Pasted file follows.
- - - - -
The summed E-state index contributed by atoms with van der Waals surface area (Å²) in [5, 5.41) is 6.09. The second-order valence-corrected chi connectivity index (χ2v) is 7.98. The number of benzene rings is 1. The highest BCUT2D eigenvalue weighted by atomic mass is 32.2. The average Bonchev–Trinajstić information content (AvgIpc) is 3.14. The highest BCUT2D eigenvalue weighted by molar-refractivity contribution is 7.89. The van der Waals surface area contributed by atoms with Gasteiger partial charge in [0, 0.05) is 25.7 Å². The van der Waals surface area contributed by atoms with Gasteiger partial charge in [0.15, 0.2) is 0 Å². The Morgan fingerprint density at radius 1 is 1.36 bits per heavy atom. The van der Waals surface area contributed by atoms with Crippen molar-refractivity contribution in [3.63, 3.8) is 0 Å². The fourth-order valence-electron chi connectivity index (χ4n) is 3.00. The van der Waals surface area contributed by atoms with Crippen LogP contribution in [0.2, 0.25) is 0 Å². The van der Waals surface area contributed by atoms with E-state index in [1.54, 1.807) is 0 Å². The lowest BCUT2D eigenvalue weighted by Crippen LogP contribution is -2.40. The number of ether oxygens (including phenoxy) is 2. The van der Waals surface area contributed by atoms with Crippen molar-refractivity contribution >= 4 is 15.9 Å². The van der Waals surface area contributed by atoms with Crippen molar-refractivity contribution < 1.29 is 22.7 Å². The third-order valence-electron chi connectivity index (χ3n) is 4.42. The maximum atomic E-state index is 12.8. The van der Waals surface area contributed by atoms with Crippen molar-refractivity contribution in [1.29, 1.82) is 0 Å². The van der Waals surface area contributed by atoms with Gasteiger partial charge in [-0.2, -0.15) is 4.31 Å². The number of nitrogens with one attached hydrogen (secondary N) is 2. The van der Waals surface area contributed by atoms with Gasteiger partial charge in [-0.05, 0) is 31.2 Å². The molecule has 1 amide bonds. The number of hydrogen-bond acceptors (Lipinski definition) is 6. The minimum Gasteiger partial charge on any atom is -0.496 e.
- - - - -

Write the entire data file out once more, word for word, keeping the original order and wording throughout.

The summed E-state index contributed by atoms with van der Waals surface area (Å²) in [5, 5.41) is 6.09. The second-order valence-corrected chi connectivity index (χ2v) is 7.98. The number of benzene rings is 1. The highest BCUT2D eigenvalue weighted by atomic mass is 32.2. The average Bonchev–Trinajstić information content (AvgIpc) is 3.14. The highest BCUT2D eigenvalue weighted by molar-refractivity contribution is 7.89. The van der Waals surface area contributed by atoms with Gasteiger partial charge in [0, 0.05) is 25.7 Å². The van der Waals surface area contributed by atoms with Gasteiger partial charge in [0.15, 0.2) is 0 Å². The Morgan fingerprint density at radius 1 is 1.36 bits per heavy atom. The van der Waals surface area contributed by atoms with Crippen molar-refractivity contribution in [3.63, 3.8) is 0 Å². The fourth-order valence-electron chi connectivity index (χ4n) is 3.00. The van der Waals surface area contributed by atoms with Crippen LogP contribution in [0.2, 0.25) is 0 Å². The van der Waals surface area contributed by atoms with E-state index in [1.54, 1.807) is 0 Å². The lowest BCUT2D eigenvalue weighted by Crippen LogP contribution is -2.40. The number of ether oxygens (including phenoxy) is 2. The van der Waals surface area contributed by atoms with Crippen molar-refractivity contribution >= 4 is 15.9 Å². The van der Waals surface area contributed by atoms with Crippen molar-refractivity contribution < 1.29 is 22.7 Å². The third-order valence-electron chi connectivity index (χ3n) is 4.42. The maximum atomic E-state index is 12.8. The van der Waals surface area contributed by atoms with Crippen molar-refractivity contribution in [1.29, 1.82) is 0 Å². The van der Waals surface area contributed by atoms with Gasteiger partial charge in [-0.2, -0.15) is 4.31 Å². The number of nitrogens with one attached hydrogen (secondary N) is 2. The van der Waals surface area contributed by atoms with Gasteiger partial charge in [-0.05, 0) is 31.2 Å². The molecule has 1 amide bonds. The number of hydrogen-bond acceptors (Lipinski definition) is 6. The minimum Gasteiger partial charge on any atom is -0.496 e.